Patient advocacy group warning doctors of dangerous drugs, label changes


RICHMOND, Va. (WRIC) — A patient advocacy group is taking matters into its own hands after they say the Food and Drug Administration has failed to warn consumers about some potentially dangerous drugs.

The Quinolone Vigilance Foundation (QVF) started a “Dear Doctor” letter campaign to alert doctors to new labeling changes for the antibiotics Levaquin, Cipro or Avelox.

“We aim to send it to every doctor in the United States,” says Rachel Brummert who was prescribed Levaquin.


The drugs are part of a group of antibiotics called fluoroquinolones. They are strong enough to fight anthrax, but have been commonly prescribed for sinus and ear infections.

However, in May the FDA ordered label changes saying the side effects generally outweigh the benefits of these antibiotics.

“They are still commonly prescribed for all kinds of things,” says Jonathan Furman, who was prescribed Cipro.

Furman and Brummert, who have suffered tendon ruptures, anxiety attacks and memory loss from the antibiotics, fear the FDA’s message isn’t getting out.”The FDA has not sent any letters, they have not directed the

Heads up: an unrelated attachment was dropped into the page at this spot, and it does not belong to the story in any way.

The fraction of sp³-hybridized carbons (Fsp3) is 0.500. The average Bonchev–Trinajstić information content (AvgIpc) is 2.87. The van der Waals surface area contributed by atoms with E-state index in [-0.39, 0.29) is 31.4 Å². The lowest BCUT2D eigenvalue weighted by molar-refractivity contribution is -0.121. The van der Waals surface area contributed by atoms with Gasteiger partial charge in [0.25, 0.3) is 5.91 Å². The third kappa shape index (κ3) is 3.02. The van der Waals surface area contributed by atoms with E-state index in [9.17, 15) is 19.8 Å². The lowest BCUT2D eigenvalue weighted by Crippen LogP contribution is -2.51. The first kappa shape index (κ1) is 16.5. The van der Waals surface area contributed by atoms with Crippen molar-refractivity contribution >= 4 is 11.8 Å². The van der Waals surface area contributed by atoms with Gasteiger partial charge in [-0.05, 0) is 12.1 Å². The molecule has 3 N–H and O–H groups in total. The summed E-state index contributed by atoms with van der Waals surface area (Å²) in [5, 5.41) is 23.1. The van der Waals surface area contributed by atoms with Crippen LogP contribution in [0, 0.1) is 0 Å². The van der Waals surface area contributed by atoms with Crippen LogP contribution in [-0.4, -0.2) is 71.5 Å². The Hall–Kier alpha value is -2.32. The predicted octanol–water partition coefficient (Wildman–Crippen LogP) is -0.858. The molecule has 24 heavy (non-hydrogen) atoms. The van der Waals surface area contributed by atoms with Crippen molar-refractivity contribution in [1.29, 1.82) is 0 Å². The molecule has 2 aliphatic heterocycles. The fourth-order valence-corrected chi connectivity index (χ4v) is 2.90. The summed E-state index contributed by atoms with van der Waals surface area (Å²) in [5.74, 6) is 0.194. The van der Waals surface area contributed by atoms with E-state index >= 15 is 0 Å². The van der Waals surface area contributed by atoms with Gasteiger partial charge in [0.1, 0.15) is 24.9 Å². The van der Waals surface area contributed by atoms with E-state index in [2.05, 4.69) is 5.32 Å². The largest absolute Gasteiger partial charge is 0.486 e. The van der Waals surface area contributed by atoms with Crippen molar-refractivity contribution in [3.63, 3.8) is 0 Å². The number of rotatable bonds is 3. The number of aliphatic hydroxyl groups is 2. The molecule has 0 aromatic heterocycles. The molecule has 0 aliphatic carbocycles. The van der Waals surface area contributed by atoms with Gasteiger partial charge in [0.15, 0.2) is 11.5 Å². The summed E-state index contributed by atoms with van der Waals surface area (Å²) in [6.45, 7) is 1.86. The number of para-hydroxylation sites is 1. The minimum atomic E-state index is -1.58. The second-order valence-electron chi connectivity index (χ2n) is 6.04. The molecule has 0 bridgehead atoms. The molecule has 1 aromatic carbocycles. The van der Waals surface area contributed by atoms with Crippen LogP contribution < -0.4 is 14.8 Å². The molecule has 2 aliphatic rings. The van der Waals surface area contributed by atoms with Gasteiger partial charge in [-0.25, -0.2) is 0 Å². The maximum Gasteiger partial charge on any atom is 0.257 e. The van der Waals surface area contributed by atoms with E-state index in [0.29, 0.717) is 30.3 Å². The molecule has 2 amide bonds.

“The FDA has not sent any letters, they have not directed the pharmeuticals to send out directives, they have done absolutely nothing,” Brummert said.

f73a887095734655b595b1d8d1da2959Just last month, Presidential Candidate Hillary Clinton was prescribed Levaquin for her pneumonia even though the FDA issued the new warnings months earlier.

“I think my heart dropped out of my chest, I was really upset,” Brummert said.

The doctor letter, which has already gone out to 4,000 doctors and will go to another 6000 this week, alerts health care providers to the disabling adverse reactions like tendon ruptures and permanent nerve damage. The letter also details the FDA’’s labeling changes, which now advises doctors not to prescribe fluoroquinolones for acute sinuitis, chronic bronchitis and urinary tract infections unless there is no other alternative treatment.

“The effects of these drugs are so devastating and insidious, we felt a personal responsibility to do whatever we could to get as much accurate information we could to as many people as possible.”

The FDA tells 8News Bayer, which makes Cipro and ,Avelox, did issue their own letter to health care professionals back in August.


The FDA updated information online, however, puts responsibility back on the doctor and the patient to educate themselves.

In a statement the FDA tells 8news in part, “we encourage healthcare professionals to familiarize themselves with the label changes and patients to closely read the medication guide provided with their fluoroquinoline prescription.”

This is a developing story. Stay with 8News online and on air for the latest updates.

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